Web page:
This is the new syntax for our language. There are only three construction rules, rather than the four rules of the previous system. The concatenation operation on terms (++) is similarly modified to remove the case that mentions the call operator. Our reduction rules have changed only in the case of application, where the call operator (!) has been removed:

(Application) t1(.t2) ==> t1 ++ t2
(Substitution.Var) t1v(a1...an.t2) ==> t1 ++ (a1...an-1.t2[an/(εv)]
(Substitution.Abs) t1(b1...bn.t2)(a1...an.t3) ==> t1 ++ (a1...an-1.t3[an/(ε(b1...bn.t2))

This seems better all around! Is it possible that we might ever want a language with an explicit call operator when this simpler formulation exists? My hypothesis is that `pure` languages would not need an explicit call operator due to the lack of side effects. However, a language with side effects should arguably keep the explicit call operator. For example, say there is a function which generates random numbers. This function takes no input, but produces output. In the new system, any mention of this function will be reduced only once. If we pass the function as an argument to another function, it will generate the random number, and then proceed to use only that number in all other calls in that function, which is clearly not what is intended!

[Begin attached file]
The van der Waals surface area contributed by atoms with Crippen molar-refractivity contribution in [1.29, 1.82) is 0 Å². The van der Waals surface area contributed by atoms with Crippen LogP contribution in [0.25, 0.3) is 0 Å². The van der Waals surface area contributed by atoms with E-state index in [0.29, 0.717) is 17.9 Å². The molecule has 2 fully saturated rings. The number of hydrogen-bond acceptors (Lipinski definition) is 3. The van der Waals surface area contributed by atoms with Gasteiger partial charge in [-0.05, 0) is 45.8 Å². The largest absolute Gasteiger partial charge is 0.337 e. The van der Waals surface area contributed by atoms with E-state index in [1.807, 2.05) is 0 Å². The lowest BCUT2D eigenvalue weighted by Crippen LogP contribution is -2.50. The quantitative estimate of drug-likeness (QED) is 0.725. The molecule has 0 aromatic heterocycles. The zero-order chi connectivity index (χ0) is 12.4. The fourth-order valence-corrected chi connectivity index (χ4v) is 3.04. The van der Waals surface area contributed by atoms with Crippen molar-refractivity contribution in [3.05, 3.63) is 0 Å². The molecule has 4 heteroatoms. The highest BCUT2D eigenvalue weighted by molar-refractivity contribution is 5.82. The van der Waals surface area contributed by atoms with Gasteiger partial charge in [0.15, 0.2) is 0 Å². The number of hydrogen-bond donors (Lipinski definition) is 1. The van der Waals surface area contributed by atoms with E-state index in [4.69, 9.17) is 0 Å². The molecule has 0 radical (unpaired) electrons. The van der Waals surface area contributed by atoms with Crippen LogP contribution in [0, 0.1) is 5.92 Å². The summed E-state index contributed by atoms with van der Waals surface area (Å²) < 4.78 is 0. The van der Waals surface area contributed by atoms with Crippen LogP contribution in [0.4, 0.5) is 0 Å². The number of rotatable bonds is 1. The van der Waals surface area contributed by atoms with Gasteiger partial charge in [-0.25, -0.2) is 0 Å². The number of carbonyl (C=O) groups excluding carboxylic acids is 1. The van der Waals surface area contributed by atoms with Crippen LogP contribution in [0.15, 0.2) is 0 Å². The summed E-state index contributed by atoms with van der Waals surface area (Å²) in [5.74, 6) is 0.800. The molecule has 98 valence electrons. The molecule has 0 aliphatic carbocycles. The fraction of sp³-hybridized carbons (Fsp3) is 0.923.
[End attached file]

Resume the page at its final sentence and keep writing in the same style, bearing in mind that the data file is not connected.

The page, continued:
Evaluation Order Curiosities

When I discovered the concatenative mailing this, there was a tiny language called `Peg` that had been discussed. Peg was unique because it claimed to be a lazy concatenative language. The developer seems to have changed the name since then, and the new language includes some strange semantics that I confess I don’t fully understand, but the idea of a lazy concatenative language remains tantalizing to me.
In a strict concatenative language, we try to apply an evaluation rule at the left-most possible step each time. How might a lazy concatenative language be different? One possible idea is to only apply only substitutions at each left-most possible step until no more substitutions can be done, then apply the rightmost thunk which has no arguments. We can see this difference in action in an example. Imagine that the language has been extended with numbers and a division operator:
  2 1 (a.a 0 /) (c.)
  ==> 2 (.1 0 /) (c.)
  ==> error! attempted division by zero
  2 1 (a.a 0 /) (c.)
  ==> 2 1 (a.a 0 /) (c.)
  ==> 2 (.1 0 /) (c.)
  ==> 2 (.)
  ==> 2

In the first example,  we try to apply an evaluation rule at the left-most possible spot at each step. So first we substitute 1 for a, then try to evaluate (.1 0 /), which means we must evaluate the function body. This leads to a division by zero error.